#AskLav: Tiger, Rory ... and the Red Solo Cup

By Ryan LavnerDecember 18, 2014, 10:00 pm

Have a question that you want answered? Tweet me at @RyanLavnerGC.


So we’ve finally made it to the last week of the golf calendar.

Surprisingly, not many of you are clamoring for up-to-the-second results from the Asian Tour’s Dubai Open, so in the absence of any notable tournament, here’s a recap from the most significant event in our little Golf Channel digital world: the third annual Red Solo Cup, which was held last week in beautif  … well, let’s just say it was held last week in Howey-in-the-Hills, Fla.

The RSC is a spirited one-day competition that pits 16 GolfChannel.com writers, editors and video wizards in a battle for a makeshift, alcohol-stained trophy. The format for our little shindig at Mission Inn Resort was nine holes best ball, nine holes singles, and each of the past two years the matches have gone down to either the last pairing or a sudden-death playoff. Indeed, the winner is usually decided by which team wants it less or chokes the least, and our 18th-hole chop-fest serves as an annual reminder that we should always think twice before criticizing a professional athlete for crumbling under the pressure of playing for a $1 million payday.

Anyway, the Red Solo Cup once again proved to be golf’s fifth (or fiftieth) major. Several players pumped their opening tee balls into the wilderness. Others gagged over 3-footers. A nagging hangover crippled at least two team members. And when it was mercifully over, Team Coffin held on for a 6 ½ to 5 ½ victory. Managing editor Mercer Baggs, who went 2-0, was named Most Valuable Player – or the one who stunk the least when it mattered most.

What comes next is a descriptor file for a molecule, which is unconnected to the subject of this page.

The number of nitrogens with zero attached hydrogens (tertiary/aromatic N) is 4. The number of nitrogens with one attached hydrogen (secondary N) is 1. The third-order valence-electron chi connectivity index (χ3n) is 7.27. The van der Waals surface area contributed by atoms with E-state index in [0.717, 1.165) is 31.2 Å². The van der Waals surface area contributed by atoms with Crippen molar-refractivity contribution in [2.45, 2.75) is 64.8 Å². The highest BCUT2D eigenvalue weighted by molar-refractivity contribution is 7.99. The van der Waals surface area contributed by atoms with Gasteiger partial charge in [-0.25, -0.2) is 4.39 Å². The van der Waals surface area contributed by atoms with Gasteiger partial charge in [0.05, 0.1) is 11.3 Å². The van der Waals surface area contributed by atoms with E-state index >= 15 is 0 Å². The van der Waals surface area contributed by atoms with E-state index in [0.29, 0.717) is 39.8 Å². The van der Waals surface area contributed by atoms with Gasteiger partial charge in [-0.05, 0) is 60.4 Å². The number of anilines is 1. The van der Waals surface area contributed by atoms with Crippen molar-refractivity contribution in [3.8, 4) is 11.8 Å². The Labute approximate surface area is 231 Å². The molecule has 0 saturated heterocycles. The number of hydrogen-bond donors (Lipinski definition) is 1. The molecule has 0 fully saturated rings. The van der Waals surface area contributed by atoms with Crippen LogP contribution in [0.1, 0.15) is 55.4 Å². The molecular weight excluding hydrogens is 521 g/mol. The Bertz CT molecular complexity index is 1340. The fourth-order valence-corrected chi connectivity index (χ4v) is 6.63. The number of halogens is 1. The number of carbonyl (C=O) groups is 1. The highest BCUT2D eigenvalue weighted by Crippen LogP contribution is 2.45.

Saddled with a slumping partner, I lost the team portion of the matches, then rallied to take down the previously undefeated Bailey Mosier – or, as she was briefly known on Twitter, “Bogey Bailey” – in afternoon singles, 3 and 2.

Alas, it still wasn’t enough to lead my side to victory, and Team Coffin celebrated in the clubhouse by snapping 46 blurry photos and drinking Guinness out of the trophy. Except the joke was on them – two days later, their captain revealed he had pneumonia.

The Red Solo Cup was the final leg of our two-day off-site retreat during which we discussed our successes/failures, talked smack about each other’s golf games and, eventually, developed a plan of attack for next year. So thank you, loyal reader, for pushing us to new heights in 2014. We’re excited about what lies ahead.

Without further ado, here are your questions for the year-ending edition of the #AskLav mailbag: